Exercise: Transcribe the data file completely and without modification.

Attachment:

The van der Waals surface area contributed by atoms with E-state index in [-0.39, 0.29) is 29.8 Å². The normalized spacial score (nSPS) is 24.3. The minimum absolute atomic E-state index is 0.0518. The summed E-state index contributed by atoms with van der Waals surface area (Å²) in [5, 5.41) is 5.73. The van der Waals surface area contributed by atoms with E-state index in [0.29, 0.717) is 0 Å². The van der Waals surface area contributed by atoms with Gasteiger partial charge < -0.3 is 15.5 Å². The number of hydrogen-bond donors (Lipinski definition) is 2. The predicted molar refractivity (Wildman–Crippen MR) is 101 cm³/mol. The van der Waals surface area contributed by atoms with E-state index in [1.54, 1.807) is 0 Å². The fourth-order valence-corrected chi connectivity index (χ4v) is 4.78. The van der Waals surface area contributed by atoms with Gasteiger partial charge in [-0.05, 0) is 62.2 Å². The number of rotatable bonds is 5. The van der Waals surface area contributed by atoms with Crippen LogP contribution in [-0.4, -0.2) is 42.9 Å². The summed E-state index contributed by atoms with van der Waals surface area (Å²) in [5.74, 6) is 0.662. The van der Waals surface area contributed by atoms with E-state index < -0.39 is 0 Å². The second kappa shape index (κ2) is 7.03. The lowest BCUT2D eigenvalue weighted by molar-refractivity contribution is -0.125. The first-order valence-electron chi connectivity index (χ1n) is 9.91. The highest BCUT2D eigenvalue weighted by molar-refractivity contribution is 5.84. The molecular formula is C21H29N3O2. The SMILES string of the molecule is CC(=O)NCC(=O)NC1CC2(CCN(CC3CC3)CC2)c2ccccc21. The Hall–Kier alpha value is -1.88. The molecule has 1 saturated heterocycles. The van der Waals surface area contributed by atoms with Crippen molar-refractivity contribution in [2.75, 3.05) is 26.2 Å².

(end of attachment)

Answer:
The van der Waals surface area contributed by atoms with E-state index in [-0.39, 0.29) is 29.8 Å². The normalized spacial score (nSPS) is 24.3. The minimum absolute atomic E-state index is 0.0518. The summed E-state index contributed by atoms with van der Waals surface area (Å²) in [5, 5.41) is 5.73. The van der Waals surface area contributed by atoms with E-state index in [0.29, 0.717) is 0 Å². The van der Waals surface area contributed by atoms with Gasteiger partial charge < -0.3 is 15.5 Å². The number of hydrogen-bond donors (Lipinski definition) is 2. The predicted molar refractivity (Wildman–Crippen MR) is 101 cm³/mol. The van der Waals surface area contributed by atoms with E-state index in [1.54, 1.807) is 0 Å². The fourth-order valence-corrected chi connectivity index (χ4v) is 4.78. The van der Waals surface area contributed by atoms with Gasteiger partial charge in [-0.05, 0) is 62.2 Å². The number of rotatable bonds is 5. The van der Waals surface area contributed by atoms with Crippen LogP contribution in [-0.4, -0.2) is 42.9 Å². The summed E-state index contributed by atoms with van der Waals surface area (Å²) in [5.74, 6) is 0.662. The van der Waals surface area contributed by atoms with E-state index < -0.39 is 0 Å². The second kappa shape index (κ2) is 7.03. The lowest BCUT2D eigenvalue weighted by molar-refractivity contribution is -0.125. The first-order valence-electron chi connectivity index (χ1n) is 9.91. The highest BCUT2D eigenvalue weighted by molar-refractivity contribution is 5.84. The molecular formula is C21H29N3O2. The SMILES string of the molecule is CC(=O)NCC(=O)NC1CC2(CCN(CC3CC3)CC2)c2ccccc21. The Hall–Kier alpha value is -1.88. The molecule has 1 saturated heterocycles. The van der Waals surface area contributed by atoms with Crippen molar-refractivity contribution in [2.75, 3.05) is 26.2 Å².